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FIGHT AGAINST COVID-19: NYC MANDATES VACCINES

We would hope that by now this pandemic would subside especially since the arrival of the vaccine. Unfortunately, even though most of us are mentally and physically exhausted the pandemic shows no sign of stopping.

The nation is now dealing with a new variant referred to as the Delta variant. Alongside the recommendation to wear masks indoors and outdoors in public regardless of one’s vaccination status, Mayor Bill de Blasio and Governor Andrew Cuomo have begun to place a significant focus on vaccinations for city workers as well as the general public. At the most basic level, this means that eventually all NYC workers who work in places that are open for business will be required to get vaccinated in order to be able to work. In addition to this, Mayor de Blasio has stated that the general public will need to start showing proof of vaccination (at least one dose) in order to enjoy indoor dining, gyms, and performances starting on August 16th with complete enforcement beginning on September 13th. Those who work with the MTA and NY Port Authority will all have to show proof of vaccination or face weekly testing as stated by Governor Cuomo. In addition to all of this, newly hired city employees will automatically be required to get vaccinated without a testing option. No mandate has yet been enforced on private business but they are being encouraged to enforce vaccination requirements on their own workers. According to The New York Times, Mayor de Blasio said that there are some ways to show proof of vaccination: NYC Covid Safe (a new app  released by the city), the state’s Excelsior Pass, or your paper vaccination card/official vaccination record. 

Skeptics, mainly those who have yet to take the vaccine have questioned how helpful this new policy will actually be. They have cited the existence of the variants and the potential of further evolutions which they feel renders the vaccine invalid. However, Dr. John J. Dennehy, a Biology professor at Queens College, clarifies that it is uncertain whether “the requirements have much of an impact on the virus’s evolution.” In his view, the scope of the policies is not sufficiently broad; Dennehy noted that “Citywide only ~55% of the population is fully vaccinated, and NYC employees are only 4% of the City’s population.”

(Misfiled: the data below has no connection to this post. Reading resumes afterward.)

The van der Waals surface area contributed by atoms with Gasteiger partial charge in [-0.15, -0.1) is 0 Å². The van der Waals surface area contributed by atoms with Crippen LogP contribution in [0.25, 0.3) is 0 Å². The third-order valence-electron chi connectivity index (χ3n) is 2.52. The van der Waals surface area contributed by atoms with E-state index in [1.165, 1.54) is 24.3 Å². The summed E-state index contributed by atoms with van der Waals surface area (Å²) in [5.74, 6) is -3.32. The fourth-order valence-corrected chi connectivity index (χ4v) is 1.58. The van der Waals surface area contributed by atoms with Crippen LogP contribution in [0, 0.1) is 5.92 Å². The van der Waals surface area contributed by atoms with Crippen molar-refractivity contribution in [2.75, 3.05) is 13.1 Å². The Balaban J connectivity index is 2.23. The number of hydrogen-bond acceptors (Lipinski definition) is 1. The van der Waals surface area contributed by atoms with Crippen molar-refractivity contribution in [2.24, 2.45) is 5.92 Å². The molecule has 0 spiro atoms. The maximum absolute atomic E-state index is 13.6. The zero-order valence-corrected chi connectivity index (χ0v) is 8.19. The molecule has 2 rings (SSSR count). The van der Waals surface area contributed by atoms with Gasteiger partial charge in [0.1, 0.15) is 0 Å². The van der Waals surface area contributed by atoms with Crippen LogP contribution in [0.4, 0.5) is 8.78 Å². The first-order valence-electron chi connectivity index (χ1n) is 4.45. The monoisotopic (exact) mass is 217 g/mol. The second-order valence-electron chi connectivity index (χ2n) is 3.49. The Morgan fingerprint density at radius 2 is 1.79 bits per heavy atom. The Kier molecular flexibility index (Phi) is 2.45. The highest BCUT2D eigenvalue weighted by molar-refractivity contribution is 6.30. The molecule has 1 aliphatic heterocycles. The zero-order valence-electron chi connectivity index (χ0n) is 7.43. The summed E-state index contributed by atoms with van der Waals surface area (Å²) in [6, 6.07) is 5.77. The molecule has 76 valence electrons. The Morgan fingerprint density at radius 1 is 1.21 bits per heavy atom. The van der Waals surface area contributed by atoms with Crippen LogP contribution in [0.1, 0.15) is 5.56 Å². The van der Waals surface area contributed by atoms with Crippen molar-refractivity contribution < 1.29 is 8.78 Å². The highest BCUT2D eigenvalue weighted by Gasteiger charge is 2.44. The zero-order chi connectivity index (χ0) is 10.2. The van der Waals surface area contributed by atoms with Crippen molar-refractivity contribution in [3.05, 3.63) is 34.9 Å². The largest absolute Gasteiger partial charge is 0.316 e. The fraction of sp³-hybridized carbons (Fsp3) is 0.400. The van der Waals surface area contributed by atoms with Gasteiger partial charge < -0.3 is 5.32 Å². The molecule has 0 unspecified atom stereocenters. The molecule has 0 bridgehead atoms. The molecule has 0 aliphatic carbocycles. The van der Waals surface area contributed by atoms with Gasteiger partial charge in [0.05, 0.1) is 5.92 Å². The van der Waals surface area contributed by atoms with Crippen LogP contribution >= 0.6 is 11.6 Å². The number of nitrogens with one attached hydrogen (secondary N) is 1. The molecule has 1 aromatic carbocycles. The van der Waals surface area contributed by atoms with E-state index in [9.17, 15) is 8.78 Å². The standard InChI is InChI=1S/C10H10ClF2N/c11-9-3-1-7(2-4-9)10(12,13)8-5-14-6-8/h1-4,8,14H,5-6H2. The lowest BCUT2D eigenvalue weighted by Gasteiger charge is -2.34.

Of course, enforcing these requirements is possible but it won’t be easy as many eligible Americans are still choosing not to get the vaccine. These Americans fall into two major groups. The first rejects vaccines on principle; the second, the “wait-and-see” contingent, is open to vaccination but wishes to observe how it is received by the public. Because of this, Dennehy foresees “…a resurgence of cases in NYC this fall and winter and potentially virus evolution to overcome vaccine-induced and infection-induced immunity.”  

Here in New York City, public health officials alongside the city and state government have been offering plenty of incentives ( some of them financial) to persuade city workers and the general public to get the vaccine. For all vaccinated New Yorkers they can enjoy giveaways from Krispy Kreme, Shake Shack, and Crunch Gym. In addition to this, there is a program called NYC Vaccine Referral Bonus Program where community and faith-based organizations are awarded $100 for each person they refer who gets their first vaccine at a city-run site.

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